Meetings can be a major time-suck and a massive waste of resources. But done right, regular one-on-one meetings between an employee and manager can make the difference between dysfunction and success.
On the Popforms blog, Kate Stull shares ten solid tips for having amazing one-on-one meetings, including:
Let the employee create the agenda and run the meeting. You don’t know what your employee needs or wants to talk about most, because you can’t read their mind. Which is why you shouldn’t be setting the meeting agenda for your 1:1s; they should. . .
Ask, don’t tell. A good 1:1 is an opportunity for your employee to get value from you, but that doesn’t mean you should do all the talking. Instead, you should be listening 90% of the time. Use questions to push the conversation along, and to help your employee find their own answers. Listening is a powerful tool for empowering people; when you listen, you show respect to your team, which builds trust. . .
Take at least 30 minutes for each 1:1. Whether or not the employee actually walks in needing all 30 minutes, it’s better to give people extra space, rather than to tell them right off the bat that you only have a certain amount of time for them and you are counting down. . .
Split time between personal and work. At the start of every 1:1, as simple as it may seem, it’s great to start out with a general, “How are you?”. People don’t get asked very often how things are going by someone who is really listening. So simply giving your full attention to someone when they are telling you about their week is a great way to kick off your 1:1s on the right foot…. Finding out you both saw the same movie this weekend is just as effective a way to build rapport as talking about what you’re both working on this week.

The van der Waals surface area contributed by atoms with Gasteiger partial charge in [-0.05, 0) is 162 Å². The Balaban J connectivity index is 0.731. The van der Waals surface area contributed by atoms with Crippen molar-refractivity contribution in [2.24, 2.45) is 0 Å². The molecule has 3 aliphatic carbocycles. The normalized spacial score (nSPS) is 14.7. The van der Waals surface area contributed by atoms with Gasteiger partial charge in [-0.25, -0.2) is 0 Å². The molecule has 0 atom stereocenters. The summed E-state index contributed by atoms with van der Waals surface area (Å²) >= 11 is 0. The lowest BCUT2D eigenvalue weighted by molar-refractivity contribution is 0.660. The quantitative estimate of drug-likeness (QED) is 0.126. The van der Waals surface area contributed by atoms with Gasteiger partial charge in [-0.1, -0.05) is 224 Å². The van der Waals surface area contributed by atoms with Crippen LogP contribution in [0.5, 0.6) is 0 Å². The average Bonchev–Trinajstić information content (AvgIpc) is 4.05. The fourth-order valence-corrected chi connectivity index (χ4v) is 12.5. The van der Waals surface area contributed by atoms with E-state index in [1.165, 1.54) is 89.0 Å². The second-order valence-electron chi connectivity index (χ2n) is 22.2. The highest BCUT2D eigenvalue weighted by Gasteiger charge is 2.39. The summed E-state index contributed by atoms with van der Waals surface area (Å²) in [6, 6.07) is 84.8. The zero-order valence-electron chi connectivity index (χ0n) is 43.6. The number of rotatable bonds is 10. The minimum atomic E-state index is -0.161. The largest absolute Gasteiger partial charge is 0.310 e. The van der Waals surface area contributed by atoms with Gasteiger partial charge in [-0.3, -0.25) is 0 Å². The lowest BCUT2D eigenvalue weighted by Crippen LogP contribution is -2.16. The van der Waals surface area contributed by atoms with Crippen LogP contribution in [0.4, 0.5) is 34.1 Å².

The power of one-on-ones lies in their facilitation of ongoing small-dose communication. They offer the opportunity to give and receive feedback in a low-pressure setting and to get aligned on goals and priorities. Email, online chat, project management software, and phone calls transmit everyday communication between employees and managers, yes. But no technology can replace a dedicated face-to-face catch-up for keeping a work relationship well-oiled and fruitful.